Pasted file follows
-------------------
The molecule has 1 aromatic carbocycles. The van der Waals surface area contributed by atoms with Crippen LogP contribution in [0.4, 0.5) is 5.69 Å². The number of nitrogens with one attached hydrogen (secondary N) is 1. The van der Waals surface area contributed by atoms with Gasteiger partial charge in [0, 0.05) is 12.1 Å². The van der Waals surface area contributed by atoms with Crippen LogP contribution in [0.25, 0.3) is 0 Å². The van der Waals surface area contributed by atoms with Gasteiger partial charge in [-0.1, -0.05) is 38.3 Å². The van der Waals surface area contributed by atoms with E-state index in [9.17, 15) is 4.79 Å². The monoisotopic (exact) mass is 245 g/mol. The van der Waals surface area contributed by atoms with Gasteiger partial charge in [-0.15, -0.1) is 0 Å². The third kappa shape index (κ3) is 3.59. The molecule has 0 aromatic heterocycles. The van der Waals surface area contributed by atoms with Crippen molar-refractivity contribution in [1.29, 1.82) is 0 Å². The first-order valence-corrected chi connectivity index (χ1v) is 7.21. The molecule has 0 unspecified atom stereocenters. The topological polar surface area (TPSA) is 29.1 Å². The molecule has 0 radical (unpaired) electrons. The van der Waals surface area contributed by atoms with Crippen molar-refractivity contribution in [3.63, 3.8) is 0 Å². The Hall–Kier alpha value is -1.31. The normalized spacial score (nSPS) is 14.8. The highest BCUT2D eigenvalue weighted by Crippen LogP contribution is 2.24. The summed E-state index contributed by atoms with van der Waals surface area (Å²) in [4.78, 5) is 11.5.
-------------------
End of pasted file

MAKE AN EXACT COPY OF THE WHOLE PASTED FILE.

The molecule has 1 aromatic carbocycles. The van der Waals surface area contributed by atoms with Crippen LogP contribution in [0.4, 0.5) is 5.69 Å². The number of nitrogens with one attached hydrogen (secondary N) is 1. The van der Waals surface area contributed by atoms with Gasteiger partial charge in [0, 0.05) is 12.1 Å². The van der Waals surface area contributed by atoms with Crippen LogP contribution in [0.25, 0.3) is 0 Å². The van der Waals surface area contributed by atoms with Gasteiger partial charge in [-0.1, -0.05) is 38.3 Å². The van der Waals surface area contributed by atoms with E-state index in [9.17, 15) is 4.79 Å². The monoisotopic (exact) mass is 245 g/mol. The van der Waals surface area contributed by atoms with Gasteiger partial charge in [-0.15, -0.1) is 0 Å². The third kappa shape index (κ3) is 3.59. The molecule has 0 aromatic heterocycles. The van der Waals surface area contributed by atoms with Crippen molar-refractivity contribution in [1.29, 1.82) is 0 Å². The first-order valence-corrected chi connectivity index (χ1v) is 7.21. The molecule has 0 unspecified atom stereocenters. The topological polar surface area (TPSA) is 29.1 Å². The molecule has 0 radical (unpaired) electrons. The van der Waals surface area contributed by atoms with Crippen molar-refractivity contribution in [3.63, 3.8) is 0 Å². The Hall–Kier alpha value is -1.31. The normalized spacial score (nSPS) is 14.8. The highest BCUT2D eigenvalue weighted by Crippen LogP contribution is 2.24. The summed E-state index contributed by atoms with van der Waals surface area (Å²) in [4.78, 5) is 11.5.